1. Per IRC 6601(c), a taxpayer is entitled to an interest-free period if the IRS does not assess the tax within 30 days from the time an agreed report or a waiver is either received by the IRS or officially executed. See IRM Exhibit 8.20.7-1, Form 5403, Appeals Closing Record (Instructions), item 08, for a chart of the various agreement forms and what date to use. The various forms signed by the taxpayer contain a waiver of the restrictions on assessment and collection of deficiencies. The most common waiver form is Form 870, Waiver of Restrictions on Assessment and Collection of Deficiency in Tax and Acceptance of Overassessment. Thus, agreements are often referred to as "870 waivers" . Other forms are: Form 870-AD, Offer to Waive Restrictions on Assessment and Collection of Tax Deficiency and to Accept Overassessment, Form 890, Waiver of Restriction on Assessment and Collection of Deficiency and Acceptance of Overassessment-Estate, Gift, and Generation-Skipping Transfer Tax, and Form 4089, Notice of Deficiency-Waiver. See IRM 20.2.6.8.1, Calculating the Underpayment Interest Suspension Amount, and IRM 20.2.8.7, IRC 6601(c) Waiver—Interest Suspension Periods, for instructions for computing interest on tax modules with waiver suspension periods.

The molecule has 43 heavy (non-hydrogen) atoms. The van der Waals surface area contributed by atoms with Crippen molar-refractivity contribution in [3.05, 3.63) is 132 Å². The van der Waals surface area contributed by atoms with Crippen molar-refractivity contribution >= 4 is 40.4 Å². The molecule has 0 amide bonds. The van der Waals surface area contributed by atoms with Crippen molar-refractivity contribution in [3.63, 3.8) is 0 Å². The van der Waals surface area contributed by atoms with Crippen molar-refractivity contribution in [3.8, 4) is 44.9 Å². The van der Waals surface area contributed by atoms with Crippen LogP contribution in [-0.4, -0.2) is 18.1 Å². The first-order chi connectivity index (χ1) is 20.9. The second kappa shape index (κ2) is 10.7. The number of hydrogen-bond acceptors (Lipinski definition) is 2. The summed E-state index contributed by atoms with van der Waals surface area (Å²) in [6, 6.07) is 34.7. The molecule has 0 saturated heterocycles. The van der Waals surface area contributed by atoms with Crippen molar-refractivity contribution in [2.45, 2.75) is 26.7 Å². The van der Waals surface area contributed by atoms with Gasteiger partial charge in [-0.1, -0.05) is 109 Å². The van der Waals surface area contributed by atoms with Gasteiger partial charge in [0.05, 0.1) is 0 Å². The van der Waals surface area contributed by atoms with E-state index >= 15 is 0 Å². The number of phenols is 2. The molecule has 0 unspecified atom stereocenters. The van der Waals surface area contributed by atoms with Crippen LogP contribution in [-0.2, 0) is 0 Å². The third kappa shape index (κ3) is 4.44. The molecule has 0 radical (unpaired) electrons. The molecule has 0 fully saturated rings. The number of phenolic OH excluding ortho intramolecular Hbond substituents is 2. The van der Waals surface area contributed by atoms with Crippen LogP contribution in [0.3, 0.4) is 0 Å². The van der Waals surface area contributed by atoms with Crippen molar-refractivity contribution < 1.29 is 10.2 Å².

Exception:

    Signing Form 870, Form 870-AD, Form 890, Form 4549, Income Tax Examination Changes, or filing a return after a Substitute for Return (SFR) has posted, does not entitle a taxpayer to an interest-free period under IRC 6601(c). See IRM 4.4.9.7, Delinquent Return Received After SFR TC 150 Posted at Master File, for details on closing adjustments through AIMS. If not on AIMS, use Command Code (CC) REQ54 and assess without input of a date in the tentative carryback field (TCB DT) to avoid the erroneous suspension of debit interest. The tentative carryback date posts as the "Correspondence Received Date" (CR-INT-DT) and doubles as an agreement date, thus giving the taxpayer an erroneous suspension period.

  2. See IRM 20.2.7, Abatement and Suspension of Debit Interest, for other types of underpayment interest suspension conditions.

20.2.5.7  (03-12-2010)
Revenue Ruling 99-40 (Modifies and Supersedes Revenue-Ruling 88–98) Use of Money

  1. In Avon Products Inc. v. United States: 588 F.2d 342 (2d Cir. 1978), the court interpreted IRC 6601(a) to mean that interest on an underpayment can only be charged when the tax is both due and unpaid. This impacts interest computations when a subsequent underpayment is determined after the following conditions occur:

    1. A refund without credit interest is issued; or

    2. An overpayment is applied to a succeeding tax period as a credit elect.

20.2.5.7.1  (02-04-2015)
Revenue Ruling 99-40 and Refunds